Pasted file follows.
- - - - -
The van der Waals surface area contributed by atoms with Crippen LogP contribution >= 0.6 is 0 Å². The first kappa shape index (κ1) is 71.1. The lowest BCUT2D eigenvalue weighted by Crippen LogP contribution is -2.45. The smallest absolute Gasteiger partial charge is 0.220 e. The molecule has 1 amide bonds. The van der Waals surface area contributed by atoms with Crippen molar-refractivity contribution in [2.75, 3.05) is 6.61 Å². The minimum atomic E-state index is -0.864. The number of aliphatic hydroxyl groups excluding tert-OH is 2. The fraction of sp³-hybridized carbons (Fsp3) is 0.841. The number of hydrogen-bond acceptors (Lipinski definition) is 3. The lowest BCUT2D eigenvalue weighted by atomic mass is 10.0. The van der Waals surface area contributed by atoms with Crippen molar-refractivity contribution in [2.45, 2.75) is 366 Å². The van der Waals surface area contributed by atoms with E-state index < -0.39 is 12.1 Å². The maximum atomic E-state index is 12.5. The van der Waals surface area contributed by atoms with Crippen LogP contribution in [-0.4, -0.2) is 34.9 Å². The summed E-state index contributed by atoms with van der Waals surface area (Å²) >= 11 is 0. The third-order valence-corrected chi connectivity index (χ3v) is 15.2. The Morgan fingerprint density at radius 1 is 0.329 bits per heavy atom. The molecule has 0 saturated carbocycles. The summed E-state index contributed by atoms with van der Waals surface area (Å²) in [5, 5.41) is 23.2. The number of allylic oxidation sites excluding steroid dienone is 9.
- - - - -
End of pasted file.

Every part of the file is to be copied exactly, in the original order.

The van der Waals surface area contributed by atoms with Crippen LogP contribution >= 0.6 is 0 Å². The first kappa shape index (κ1) is 71.1. The lowest BCUT2D eigenvalue weighted by Crippen LogP contribution is -2.45. The smallest absolute Gasteiger partial charge is 0.220 e. The molecule has 1 amide bonds. The van der Waals surface area contributed by atoms with Crippen molar-refractivity contribution in [2.75, 3.05) is 6.61 Å². The minimum atomic E-state index is -0.864. The number of aliphatic hydroxyl groups excluding tert-OH is 2. The fraction of sp³-hybridized carbons (Fsp3) is 0.841. The number of hydrogen-bond acceptors (Lipinski definition) is 3. The lowest BCUT2D eigenvalue weighted by atomic mass is 10.0. The van der Waals surface area contributed by atoms with Crippen molar-refractivity contribution in [2.45, 2.75) is 366 Å². The van der Waals surface area contributed by atoms with E-state index < -0.39 is 12.1 Å². The maximum atomic E-state index is 12.5. The van der Waals surface area contributed by atoms with Crippen LogP contribution in [-0.4, -0.2) is 34.9 Å². The summed E-state index contributed by atoms with van der Waals surface area (Å²) >= 11 is 0. The third-order valence-corrected chi connectivity index (χ3v) is 15.2. The Morgan fingerprint density at radius 1 is 0.329 bits per heavy atom. The molecule has 0 saturated carbocycles. The summed E-state index contributed by atoms with van der Waals surface area (Å²) in [5, 5.41) is 23.2. The number of allylic oxidation sites excluding steroid dienone is 9.